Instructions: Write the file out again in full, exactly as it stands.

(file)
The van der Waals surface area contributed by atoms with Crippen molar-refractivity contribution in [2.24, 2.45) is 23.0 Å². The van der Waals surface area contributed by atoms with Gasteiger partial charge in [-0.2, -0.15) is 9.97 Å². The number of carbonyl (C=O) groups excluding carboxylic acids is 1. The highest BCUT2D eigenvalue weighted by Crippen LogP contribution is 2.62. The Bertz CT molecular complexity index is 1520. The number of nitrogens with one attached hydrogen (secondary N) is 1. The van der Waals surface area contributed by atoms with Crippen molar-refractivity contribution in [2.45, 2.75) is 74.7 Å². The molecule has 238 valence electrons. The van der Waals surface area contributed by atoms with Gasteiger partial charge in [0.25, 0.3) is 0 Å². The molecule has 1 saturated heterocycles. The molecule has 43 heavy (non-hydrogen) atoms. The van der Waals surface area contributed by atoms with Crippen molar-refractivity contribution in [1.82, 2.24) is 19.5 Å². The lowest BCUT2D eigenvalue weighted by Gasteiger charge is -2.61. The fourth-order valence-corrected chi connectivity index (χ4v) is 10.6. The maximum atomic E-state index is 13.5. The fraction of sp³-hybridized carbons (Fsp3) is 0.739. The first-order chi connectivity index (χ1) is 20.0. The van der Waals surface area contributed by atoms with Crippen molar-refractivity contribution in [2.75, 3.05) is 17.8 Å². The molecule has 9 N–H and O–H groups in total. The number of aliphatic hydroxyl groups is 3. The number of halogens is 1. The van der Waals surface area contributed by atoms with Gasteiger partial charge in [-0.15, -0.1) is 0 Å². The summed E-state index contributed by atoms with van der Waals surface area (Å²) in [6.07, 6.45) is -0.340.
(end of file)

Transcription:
The van der Waals surface area contributed by atoms with Crippen molar-refractivity contribution in [2.24, 2.45) is 23.0 Å². The van der Waals surface area contributed by atoms with Gasteiger partial charge in [-0.2, -0.15) is 9.97 Å². The number of carbonyl (C=O) groups excluding carboxylic acids is 1. The highest BCUT2D eigenvalue weighted by Crippen LogP contribution is 2.62. The Bertz CT molecular complexity index is 1520. The number of nitrogens with one attached hydrogen (secondary N) is 1. The van der Waals surface area contributed by atoms with Crippen molar-refractivity contribution in [2.45, 2.75) is 74.7 Å². The molecule has 238 valence electrons. The van der Waals surface area contributed by atoms with Gasteiger partial charge in [0.25, 0.3) is 0 Å². The molecule has 1 saturated heterocycles. The molecule has 43 heavy (non-hydrogen) atoms. The van der Waals surface area contributed by atoms with Crippen molar-refractivity contribution in [1.82, 2.24) is 19.5 Å². The lowest BCUT2D eigenvalue weighted by Gasteiger charge is -2.61. The fourth-order valence-corrected chi connectivity index (χ4v) is 10.6. The maximum atomic E-state index is 13.5. The fraction of sp³-hybridized carbons (Fsp3) is 0.739. The first-order chi connectivity index (χ1) is 20.0. The van der Waals surface area contributed by atoms with Crippen molar-refractivity contribution in [2.75, 3.05) is 17.8 Å². The molecule has 9 N–H and O–H groups in total. The number of aliphatic hydroxyl groups is 3. The number of halogens is 1. The van der Waals surface area contributed by atoms with Gasteiger partial charge in [-0.15, -0.1) is 0 Å². The summed E-state index contributed by atoms with van der Waals surface area (Å²) in [6.07, 6.45) is -0.340.